"It is high time that discussions of the veil be engaged in by women of color scholars who have an intimate familiarity with a range of issues connected to veiling."—Falguni A. Sheth, author of Unruly Women: Race, Neocolonialism, and the Hijab
"A timely and much-needed intervention in the emerging scholarship on women and Islam. This rich collection of essays ‘unveils’ the intricate politics of the representation of Muslim women across several creative mediums through fascinating interdisciplinary approaches."—Haris Qadeer, University of Delhi
"An excellent erudite argument on the representation and misrepresentation of the hijab, the stereotypes that guide Western discourse, and encourages the disengagement from an essentialist understanding of the hijab."—Feroza Jussawalla, author of Muslim Women’s Writing from across South and Southeast Asia
Discussions surrounding the veil often run along essentialist and ahistorical lines, associating Islam with oppression, shame, and honor. Contributing to these stereotypes, the media in both the East and the West obsessively condemn or valorize practices of veiling. In Veil Obsessed, Umme Al-wazedi and Afrin Zeenat complicate and challenge the dialogue around the veil, exploring its symbolic, religious, and cultural significance. Scholars from a variety of fields analyze and critique use of the veil in literature, film, television, and the fine arts.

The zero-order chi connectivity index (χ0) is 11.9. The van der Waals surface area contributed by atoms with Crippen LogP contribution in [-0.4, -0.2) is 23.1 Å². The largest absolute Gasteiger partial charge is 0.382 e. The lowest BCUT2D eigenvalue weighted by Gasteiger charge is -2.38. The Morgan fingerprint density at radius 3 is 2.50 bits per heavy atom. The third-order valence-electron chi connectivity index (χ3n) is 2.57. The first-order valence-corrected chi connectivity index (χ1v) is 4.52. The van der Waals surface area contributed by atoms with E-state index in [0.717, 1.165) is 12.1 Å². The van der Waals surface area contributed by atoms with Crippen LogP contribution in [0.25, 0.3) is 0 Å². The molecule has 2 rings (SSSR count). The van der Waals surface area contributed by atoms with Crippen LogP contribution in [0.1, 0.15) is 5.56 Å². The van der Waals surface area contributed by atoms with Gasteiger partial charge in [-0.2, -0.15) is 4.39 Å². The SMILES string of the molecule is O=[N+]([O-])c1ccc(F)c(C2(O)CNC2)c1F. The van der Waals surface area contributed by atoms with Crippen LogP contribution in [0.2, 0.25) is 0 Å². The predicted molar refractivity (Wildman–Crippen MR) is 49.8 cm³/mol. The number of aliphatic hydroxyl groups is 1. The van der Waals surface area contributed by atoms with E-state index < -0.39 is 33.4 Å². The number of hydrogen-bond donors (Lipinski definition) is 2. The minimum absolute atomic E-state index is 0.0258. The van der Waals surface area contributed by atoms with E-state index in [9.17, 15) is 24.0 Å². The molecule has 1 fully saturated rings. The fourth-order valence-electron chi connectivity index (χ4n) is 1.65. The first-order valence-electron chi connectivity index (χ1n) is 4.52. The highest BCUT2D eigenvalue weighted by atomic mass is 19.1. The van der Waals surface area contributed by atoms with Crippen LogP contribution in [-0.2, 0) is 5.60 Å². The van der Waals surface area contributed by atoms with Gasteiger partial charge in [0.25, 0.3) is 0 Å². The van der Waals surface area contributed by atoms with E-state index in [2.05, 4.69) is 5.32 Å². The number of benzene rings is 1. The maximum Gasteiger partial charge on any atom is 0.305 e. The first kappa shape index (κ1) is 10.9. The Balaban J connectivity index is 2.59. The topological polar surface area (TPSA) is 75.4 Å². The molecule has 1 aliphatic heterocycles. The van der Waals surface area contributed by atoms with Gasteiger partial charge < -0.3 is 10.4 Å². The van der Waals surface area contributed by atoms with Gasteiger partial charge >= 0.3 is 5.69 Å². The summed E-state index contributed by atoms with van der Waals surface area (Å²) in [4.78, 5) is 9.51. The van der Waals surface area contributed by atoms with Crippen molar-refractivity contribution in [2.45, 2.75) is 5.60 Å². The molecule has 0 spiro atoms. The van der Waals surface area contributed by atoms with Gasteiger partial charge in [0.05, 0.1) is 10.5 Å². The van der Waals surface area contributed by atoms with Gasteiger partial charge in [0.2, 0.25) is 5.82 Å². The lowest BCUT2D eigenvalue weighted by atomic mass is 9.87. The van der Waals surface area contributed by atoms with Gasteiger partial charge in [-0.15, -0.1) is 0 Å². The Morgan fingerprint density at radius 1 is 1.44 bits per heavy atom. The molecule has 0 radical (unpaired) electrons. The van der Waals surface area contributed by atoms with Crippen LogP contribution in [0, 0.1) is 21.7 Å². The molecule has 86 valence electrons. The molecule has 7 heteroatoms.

Considering the multiple perceptions of the veil, this volume shows that the meaning of hijab can be natural or constructed, real or metaphorical, and religious or political, when it is presented through the media, in the teachings of Islam, and in upholding it as a national symbol of a nation-state. There are inherent tensions among the ideas concerning the power of hijab. Does wearing it give agency to women or does it represent oppression, thereby creating and perpetuating stereotypes? How an individual sees their relationship with the self, family and community, and the nation-state dictates their choice of whether to wear the veil. In exploring the wide range of portrayals, the editors pose critical questions about perceptions of the veil and the dangers of ignoring its multiplicity.
Umme Al-wazedi is professor of postcolonial literature in the Department of English at Augustana College in Rock Island, Illinois.
Afrin Zeenat is professor of English at Dallas College in Dallas, Texas.
6 x 9, 240 pages